Nasopharyngeal lymphoma is an extranodal neoplasm that tends to be locally invasive with a low rate of involvement of other areas of the body and is highly sensitive to the effects of radiation therapy.6,7 No prognostic factors have been described specifically for cats with nasopharyngeal lymphoma, although in 1 study,6 anemia at the time of diagnosis was associated with significantly decreased survival time. Without treatment or with treatment with prednisolone alone, the prognosis for cats with nasopharyngeal lymphoma is very poor (median survival time, 28 to 60 days).10,11 Fortunately, nasopharyngeal lymphoma does respond to treatment, and the disease-free period is greatest for cats with nasal or peripheral lymphomas (358 and 378 days, respectively).3 There is 1 report12 of a cat that was treated with a chemotherapy protocol consisting of cyclophosphamide, vincristine, doxorubicin, and prednisone, which was successful at maintaining remission for 21 months even with extension of the nasopharyngeal lymphoma into the brain. Additionally, cats that do not achieve complete remission have a much poorer prognosis than those that do achieve complete remission.3,6 Although reported ranges of median survival time vary, increasing the total dose of radiation with or without chemotherapy was shown to achieve the longest median survival time.6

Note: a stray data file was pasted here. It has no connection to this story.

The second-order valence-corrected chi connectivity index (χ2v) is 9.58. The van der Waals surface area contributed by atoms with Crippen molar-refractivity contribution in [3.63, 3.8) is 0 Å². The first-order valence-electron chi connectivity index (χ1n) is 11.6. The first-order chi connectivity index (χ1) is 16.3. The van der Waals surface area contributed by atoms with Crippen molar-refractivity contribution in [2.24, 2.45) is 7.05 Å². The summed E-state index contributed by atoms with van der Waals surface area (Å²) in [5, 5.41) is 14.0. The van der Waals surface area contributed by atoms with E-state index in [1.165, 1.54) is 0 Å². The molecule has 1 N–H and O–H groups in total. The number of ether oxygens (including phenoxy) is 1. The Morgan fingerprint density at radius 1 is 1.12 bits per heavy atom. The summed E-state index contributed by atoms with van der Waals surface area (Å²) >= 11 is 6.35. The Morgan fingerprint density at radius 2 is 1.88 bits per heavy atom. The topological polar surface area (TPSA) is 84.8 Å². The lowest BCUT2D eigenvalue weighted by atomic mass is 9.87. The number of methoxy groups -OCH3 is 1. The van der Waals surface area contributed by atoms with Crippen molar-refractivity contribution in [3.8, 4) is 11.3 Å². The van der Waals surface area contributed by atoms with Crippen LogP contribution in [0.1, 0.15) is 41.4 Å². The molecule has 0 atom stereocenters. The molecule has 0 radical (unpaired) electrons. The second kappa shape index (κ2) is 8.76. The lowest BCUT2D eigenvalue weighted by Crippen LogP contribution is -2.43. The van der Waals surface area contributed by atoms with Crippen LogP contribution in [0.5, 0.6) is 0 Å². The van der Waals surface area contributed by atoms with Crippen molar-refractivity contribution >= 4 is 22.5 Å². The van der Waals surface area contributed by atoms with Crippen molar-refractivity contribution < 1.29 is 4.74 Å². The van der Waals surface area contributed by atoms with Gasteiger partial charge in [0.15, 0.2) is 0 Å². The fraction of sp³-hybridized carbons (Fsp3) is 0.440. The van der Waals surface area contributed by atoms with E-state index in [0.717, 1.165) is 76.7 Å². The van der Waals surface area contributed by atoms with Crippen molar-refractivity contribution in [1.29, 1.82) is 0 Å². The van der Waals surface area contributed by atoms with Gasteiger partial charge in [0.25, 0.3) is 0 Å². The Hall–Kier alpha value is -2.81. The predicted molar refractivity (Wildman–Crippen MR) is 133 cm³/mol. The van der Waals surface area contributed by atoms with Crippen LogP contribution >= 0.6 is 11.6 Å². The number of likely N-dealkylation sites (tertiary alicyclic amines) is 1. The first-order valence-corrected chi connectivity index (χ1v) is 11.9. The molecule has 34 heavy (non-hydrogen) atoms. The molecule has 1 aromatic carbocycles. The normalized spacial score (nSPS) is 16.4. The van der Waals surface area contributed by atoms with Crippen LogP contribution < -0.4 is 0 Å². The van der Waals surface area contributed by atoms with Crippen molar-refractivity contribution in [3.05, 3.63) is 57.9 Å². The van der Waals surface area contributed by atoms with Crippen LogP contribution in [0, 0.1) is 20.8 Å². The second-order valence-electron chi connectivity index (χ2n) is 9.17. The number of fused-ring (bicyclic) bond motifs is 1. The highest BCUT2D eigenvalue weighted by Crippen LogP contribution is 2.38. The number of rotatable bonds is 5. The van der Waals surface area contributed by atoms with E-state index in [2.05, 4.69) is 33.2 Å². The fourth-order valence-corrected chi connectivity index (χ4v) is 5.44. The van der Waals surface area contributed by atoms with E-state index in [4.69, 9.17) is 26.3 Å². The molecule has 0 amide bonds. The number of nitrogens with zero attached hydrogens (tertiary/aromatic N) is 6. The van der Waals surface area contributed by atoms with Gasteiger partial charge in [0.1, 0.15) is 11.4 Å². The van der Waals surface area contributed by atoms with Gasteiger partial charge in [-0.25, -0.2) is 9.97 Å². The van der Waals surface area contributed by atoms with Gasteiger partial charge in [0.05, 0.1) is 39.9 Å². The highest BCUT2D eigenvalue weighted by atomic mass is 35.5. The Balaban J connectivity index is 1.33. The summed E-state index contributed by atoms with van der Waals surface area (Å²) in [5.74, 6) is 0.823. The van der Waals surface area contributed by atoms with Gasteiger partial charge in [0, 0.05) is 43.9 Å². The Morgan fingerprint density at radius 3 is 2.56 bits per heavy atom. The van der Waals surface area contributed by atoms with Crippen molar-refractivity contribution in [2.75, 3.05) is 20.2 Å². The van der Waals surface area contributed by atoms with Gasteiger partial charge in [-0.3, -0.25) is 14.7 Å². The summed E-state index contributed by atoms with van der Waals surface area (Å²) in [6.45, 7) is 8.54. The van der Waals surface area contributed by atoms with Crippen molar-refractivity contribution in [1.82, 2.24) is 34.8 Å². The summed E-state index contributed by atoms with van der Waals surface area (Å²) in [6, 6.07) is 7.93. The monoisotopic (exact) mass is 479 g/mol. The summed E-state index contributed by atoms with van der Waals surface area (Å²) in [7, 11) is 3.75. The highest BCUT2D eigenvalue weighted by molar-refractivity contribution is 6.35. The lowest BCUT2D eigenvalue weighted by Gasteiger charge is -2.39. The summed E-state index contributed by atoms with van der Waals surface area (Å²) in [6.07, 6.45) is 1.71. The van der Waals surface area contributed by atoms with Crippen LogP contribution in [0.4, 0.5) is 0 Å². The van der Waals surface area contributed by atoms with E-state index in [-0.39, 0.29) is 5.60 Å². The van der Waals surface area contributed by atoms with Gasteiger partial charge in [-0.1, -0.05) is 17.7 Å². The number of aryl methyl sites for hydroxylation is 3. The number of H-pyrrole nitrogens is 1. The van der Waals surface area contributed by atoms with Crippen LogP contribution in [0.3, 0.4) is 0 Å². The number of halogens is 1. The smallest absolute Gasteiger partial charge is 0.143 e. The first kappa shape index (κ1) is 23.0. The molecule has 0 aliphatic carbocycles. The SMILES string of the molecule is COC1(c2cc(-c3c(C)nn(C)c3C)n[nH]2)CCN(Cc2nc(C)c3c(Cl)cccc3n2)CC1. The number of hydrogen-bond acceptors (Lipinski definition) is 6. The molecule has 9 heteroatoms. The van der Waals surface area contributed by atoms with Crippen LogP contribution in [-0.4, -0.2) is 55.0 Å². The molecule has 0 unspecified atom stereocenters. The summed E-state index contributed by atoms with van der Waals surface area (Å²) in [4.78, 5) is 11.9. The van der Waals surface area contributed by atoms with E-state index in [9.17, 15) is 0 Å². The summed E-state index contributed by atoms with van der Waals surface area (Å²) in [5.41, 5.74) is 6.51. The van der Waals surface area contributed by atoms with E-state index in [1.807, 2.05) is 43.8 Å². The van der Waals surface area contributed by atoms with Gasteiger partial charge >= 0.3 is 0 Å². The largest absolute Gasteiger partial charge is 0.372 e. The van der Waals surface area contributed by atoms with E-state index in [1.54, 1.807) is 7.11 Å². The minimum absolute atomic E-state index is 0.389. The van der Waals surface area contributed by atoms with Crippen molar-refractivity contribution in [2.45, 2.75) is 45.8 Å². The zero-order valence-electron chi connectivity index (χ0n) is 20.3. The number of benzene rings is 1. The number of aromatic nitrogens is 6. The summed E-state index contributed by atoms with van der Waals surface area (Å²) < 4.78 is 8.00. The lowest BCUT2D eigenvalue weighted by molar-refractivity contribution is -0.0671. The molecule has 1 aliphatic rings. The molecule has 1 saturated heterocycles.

The cat of the present report underwent a treatment trial with L-asparaginase and prednisolone and responded favorably to the medications. Two days after the L-asparaginase and prednisolone treatment trial, the cat was started on a chemotherapy protocol involving vincristine,c doxorubicin,d and cyclophosphamide.13,e Prior to week 7 of the protocol, clinical signs (halitosis and upper airway stertor with decreased nasal airflow) returned and a CT scan of the head revealed recurrence of the nasopharyngeal mass. Radiation therapy consisting of 3-Gy exposure daily (Monday through Friday) for a total exposure of 45 Gy was initiated. Within the first week of treatment, the clinical signs of halitosis and upper airway stertor resolved. At the last follow-up examination (18 months after radiation therapy), the cat remained in complete clinical remission determined by physical examination and clinicopathologic findings.

Footnotes

a.

Esaote Vet MR Grande, Genoa, Italy.

b.

Omniscan (gadodiamide), Nycomed, Santa Monica, Calif.

c.

Hospira, Lake Forest, Ill.

d.

Pfizer, New York, NY.

e.

Baxter Healthcare Corp, Deerfield, Ill.

References